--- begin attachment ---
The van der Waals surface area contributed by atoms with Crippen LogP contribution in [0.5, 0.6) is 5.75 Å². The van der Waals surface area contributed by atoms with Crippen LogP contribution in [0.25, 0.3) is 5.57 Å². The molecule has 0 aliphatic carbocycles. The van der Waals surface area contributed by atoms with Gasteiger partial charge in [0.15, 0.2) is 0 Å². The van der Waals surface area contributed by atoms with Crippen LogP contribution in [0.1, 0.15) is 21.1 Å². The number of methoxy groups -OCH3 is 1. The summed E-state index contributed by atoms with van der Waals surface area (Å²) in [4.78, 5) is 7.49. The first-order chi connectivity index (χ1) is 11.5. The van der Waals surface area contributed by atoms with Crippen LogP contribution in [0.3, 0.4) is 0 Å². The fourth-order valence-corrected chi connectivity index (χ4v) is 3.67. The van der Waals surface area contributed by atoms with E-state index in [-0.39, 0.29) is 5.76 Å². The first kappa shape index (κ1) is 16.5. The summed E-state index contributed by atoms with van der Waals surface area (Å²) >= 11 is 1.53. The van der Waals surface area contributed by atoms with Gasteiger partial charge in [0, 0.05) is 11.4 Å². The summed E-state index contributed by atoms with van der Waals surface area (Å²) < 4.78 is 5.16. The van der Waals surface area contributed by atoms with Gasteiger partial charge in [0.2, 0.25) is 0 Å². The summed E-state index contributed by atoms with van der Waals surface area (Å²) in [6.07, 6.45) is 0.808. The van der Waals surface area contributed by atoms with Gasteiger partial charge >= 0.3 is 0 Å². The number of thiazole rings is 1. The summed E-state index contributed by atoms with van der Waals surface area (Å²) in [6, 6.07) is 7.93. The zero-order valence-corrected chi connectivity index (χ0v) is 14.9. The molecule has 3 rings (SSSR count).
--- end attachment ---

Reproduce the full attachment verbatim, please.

The van der Waals surface area contributed by atoms with Crippen LogP contribution in [0.5, 0.6) is 5.75 Å². The van der Waals surface area contributed by atoms with Crippen LogP contribution in [0.25, 0.3) is 5.57 Å². The molecule has 0 aliphatic carbocycles. The van der Waals surface area contributed by atoms with Gasteiger partial charge in [0.15, 0.2) is 0 Å². The van der Waals surface area contributed by atoms with Crippen LogP contribution in [0.1, 0.15) is 21.1 Å². The number of methoxy groups -OCH3 is 1. The summed E-state index contributed by atoms with van der Waals surface area (Å²) in [4.78, 5) is 7.49. The first-order chi connectivity index (χ1) is 11.5. The van der Waals surface area contributed by atoms with Crippen LogP contribution in [0.3, 0.4) is 0 Å². The fourth-order valence-corrected chi connectivity index (χ4v) is 3.67. The van der Waals surface area contributed by atoms with E-state index in [-0.39, 0.29) is 5.76 Å². The first kappa shape index (κ1) is 16.5. The summed E-state index contributed by atoms with van der Waals surface area (Å²) >= 11 is 1.53. The van der Waals surface area contributed by atoms with Gasteiger partial charge in [0, 0.05) is 11.4 Å². The summed E-state index contributed by atoms with van der Waals surface area (Å²) < 4.78 is 5.16. The van der Waals surface area contributed by atoms with Gasteiger partial charge in [0.2, 0.25) is 0 Å². The summed E-state index contributed by atoms with van der Waals surface area (Å²) in [6.07, 6.45) is 0.808. The van der Waals surface area contributed by atoms with Gasteiger partial charge >= 0.3 is 0 Å². The number of thiazole rings is 1. The summed E-state index contributed by atoms with van der Waals surface area (Å²) in [6, 6.07) is 7.93. The zero-order valence-corrected chi connectivity index (χ0v) is 14.9. The molecule has 3 rings (SSSR count).